Brown told the Weekly he had been asked to remove Sanchez from the awards program by the NAACP’s national office but refused. He had asked Sanchez to host the program nine months prior to the event — four months prior to the Kendrec McDade shooting. Brown said he wanted to maintain “the integrity of the organization,” because the local group made a commitment to Sanchez and was determined to keep it. At the time of the dinner, Sanchez and Lt. Phlunte Riddle had just been dropped from a second federal lawsuit filed by Woodland Hills attorney Dale Galindo on behalf of the teenager’s mother, Anaya Slaughter, against the department and the city. However, Sanchez is still named as a defendant in the suit filed by Harper on behalf of the elder McDade.
On Oct. 10, Smith sent a letter to the state and national branches of the civil rights organization asking that next month’s elections be postponed due to what he believes are violations of the group’s bylaws. If the nominations, which were finalized locally on Oct. 2, are upheld by the state office, Brown will face Harper for the presidency.
Since Pasadena resident Maurice Clark was killed by police in 2005, Brown has become one of the first people to receive a call from the police chief following officer-involved shootings, and he’s been known to visit with grieving family members within 48 hours of a shooting death — that is, if he doesn’t hear about it before they do.
In the case of Kendrec McDade, Brown took an uncharacteristically aggressive tone, accusing police of covering up information and demanding to see autopsy reports and other related documents before they were completed. Brown even publicly stated that he was wrong to dismiss past complaints against the department, at that time standing up at public rallies last summer alongside McDade’s parents and Harper.
Those relationships eroded quickly, however, after it was announced that Sanchez would be hosting the awards dinner. At the event, McDade supporters carried signs and screamed “Shame on you Joe Brown” as Brown entered the hotel. Harper was later escorted from the premises by hotel security, despite her membership status.
On Oct. 10, Smith sent a letter to the state and national branches of the NAACP, asking them to stay the elections scheduled for November. In the letter, Smith asserts that the group’s bylaws were violated in the nominating process for president.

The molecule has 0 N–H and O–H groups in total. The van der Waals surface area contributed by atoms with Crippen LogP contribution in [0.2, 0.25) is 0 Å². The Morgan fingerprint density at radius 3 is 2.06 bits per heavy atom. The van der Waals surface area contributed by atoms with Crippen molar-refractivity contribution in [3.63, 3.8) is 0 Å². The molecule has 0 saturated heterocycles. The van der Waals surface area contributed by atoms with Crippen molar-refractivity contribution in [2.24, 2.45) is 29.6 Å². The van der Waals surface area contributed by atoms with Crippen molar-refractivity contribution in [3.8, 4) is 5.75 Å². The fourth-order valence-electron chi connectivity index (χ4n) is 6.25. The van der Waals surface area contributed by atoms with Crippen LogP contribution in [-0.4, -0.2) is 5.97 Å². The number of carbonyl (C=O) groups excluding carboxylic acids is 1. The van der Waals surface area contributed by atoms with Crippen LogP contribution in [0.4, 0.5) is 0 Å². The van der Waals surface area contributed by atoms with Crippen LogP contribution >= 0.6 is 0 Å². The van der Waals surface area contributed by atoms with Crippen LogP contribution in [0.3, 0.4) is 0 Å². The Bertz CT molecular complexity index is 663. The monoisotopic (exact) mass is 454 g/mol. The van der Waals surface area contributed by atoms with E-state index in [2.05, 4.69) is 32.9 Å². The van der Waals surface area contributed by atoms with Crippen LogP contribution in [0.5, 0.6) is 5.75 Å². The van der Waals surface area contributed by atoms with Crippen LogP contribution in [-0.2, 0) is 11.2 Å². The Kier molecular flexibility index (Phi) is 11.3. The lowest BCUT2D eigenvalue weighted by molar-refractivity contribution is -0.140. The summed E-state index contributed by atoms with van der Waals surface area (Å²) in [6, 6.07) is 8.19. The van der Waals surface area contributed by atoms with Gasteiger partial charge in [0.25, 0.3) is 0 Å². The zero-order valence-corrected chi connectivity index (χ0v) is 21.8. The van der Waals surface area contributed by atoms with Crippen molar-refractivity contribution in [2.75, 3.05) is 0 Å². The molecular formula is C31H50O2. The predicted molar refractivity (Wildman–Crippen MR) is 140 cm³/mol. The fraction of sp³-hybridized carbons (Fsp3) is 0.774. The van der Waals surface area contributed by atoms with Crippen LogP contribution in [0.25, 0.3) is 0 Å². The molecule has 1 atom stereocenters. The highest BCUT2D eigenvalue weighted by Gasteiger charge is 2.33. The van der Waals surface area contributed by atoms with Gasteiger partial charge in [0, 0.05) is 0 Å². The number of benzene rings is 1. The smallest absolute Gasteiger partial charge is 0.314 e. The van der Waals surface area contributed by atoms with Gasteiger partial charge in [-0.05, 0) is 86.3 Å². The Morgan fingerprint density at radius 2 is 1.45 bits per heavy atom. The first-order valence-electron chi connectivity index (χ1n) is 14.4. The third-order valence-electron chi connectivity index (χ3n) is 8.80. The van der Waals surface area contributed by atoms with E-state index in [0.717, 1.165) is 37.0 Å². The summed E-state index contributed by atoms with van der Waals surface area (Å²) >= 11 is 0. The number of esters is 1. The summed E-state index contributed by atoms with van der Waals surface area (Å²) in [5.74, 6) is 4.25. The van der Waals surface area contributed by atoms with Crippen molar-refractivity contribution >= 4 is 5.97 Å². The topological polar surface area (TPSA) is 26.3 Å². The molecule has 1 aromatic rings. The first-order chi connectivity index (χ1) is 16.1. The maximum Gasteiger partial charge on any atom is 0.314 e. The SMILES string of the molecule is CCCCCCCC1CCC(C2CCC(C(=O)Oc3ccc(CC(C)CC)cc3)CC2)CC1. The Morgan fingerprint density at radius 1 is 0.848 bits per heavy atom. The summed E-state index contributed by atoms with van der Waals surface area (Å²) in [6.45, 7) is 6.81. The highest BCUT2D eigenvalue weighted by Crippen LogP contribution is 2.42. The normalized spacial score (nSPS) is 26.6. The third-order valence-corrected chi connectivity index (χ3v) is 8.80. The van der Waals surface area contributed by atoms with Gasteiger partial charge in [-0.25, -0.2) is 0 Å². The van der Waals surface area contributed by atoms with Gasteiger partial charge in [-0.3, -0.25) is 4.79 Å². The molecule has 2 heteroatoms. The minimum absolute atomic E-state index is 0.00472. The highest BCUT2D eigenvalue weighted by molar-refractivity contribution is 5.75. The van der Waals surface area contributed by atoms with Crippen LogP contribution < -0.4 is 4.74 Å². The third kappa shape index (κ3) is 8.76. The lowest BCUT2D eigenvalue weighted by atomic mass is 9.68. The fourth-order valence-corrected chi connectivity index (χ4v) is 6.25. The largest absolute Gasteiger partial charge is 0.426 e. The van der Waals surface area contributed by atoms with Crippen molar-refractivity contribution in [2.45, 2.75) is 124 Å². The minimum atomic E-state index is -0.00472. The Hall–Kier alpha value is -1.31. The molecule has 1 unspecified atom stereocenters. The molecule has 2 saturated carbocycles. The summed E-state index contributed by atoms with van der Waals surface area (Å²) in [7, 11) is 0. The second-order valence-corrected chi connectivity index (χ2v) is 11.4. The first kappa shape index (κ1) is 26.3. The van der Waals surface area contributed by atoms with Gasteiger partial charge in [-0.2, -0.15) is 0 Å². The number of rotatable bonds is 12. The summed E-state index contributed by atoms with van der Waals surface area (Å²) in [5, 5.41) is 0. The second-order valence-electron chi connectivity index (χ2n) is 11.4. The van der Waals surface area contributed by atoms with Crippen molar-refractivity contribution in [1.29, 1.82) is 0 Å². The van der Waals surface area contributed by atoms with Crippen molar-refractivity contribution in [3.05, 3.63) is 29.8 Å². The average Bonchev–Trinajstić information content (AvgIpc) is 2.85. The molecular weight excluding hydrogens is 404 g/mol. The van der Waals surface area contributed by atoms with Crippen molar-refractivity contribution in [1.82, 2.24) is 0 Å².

Brown has admonished Smith several times for violating protocol in speaking to the Pasadena Star-News and the Weekly without prior permission from Brown, and once for a meeting Smith held in April after the McDade shooting. At that meeting, held the same day as Kendric McDade’s funeral, Sanchez spoke about the incident to several community members.
“I think that the lack of transparency is the biggest issue,” Smith said. “It causes a question of integrity. I have been asked questions about the NAACP’s stance on local hiring at the Rose Bowl and local hiring, and I took those questions to the NAACP. When people started asking about the McDade shooting, and I couldn’t get any answers, I held my own meeting independent of the NAACP, and I couldn’t get any answers. It is highly hypocritical when the organization calling for transparency in the community is not transparent to its members. That is highly hypocritical.”
“It’s a very complex and delicate issue,” said Latino community leader Randy Ertll, who also met with Sanchez shortly after the McDade shooting. “People perceive the NAACP as the leading civil rights African-American organization, so the expectations on Joe are high. I think sometimes Joe gets caught in the middle. It is not easy. On Monday you can have one side upset, and on Tuesday the other side is upset, and on Wednesday everybody is upset. If you are a leader or an advocate, you have to be able to stand the heat. It is a tough one. Traditionally, the NAACP has stood on the side of the people. That’s the legacy, and that is what people are expecting from Joe.” n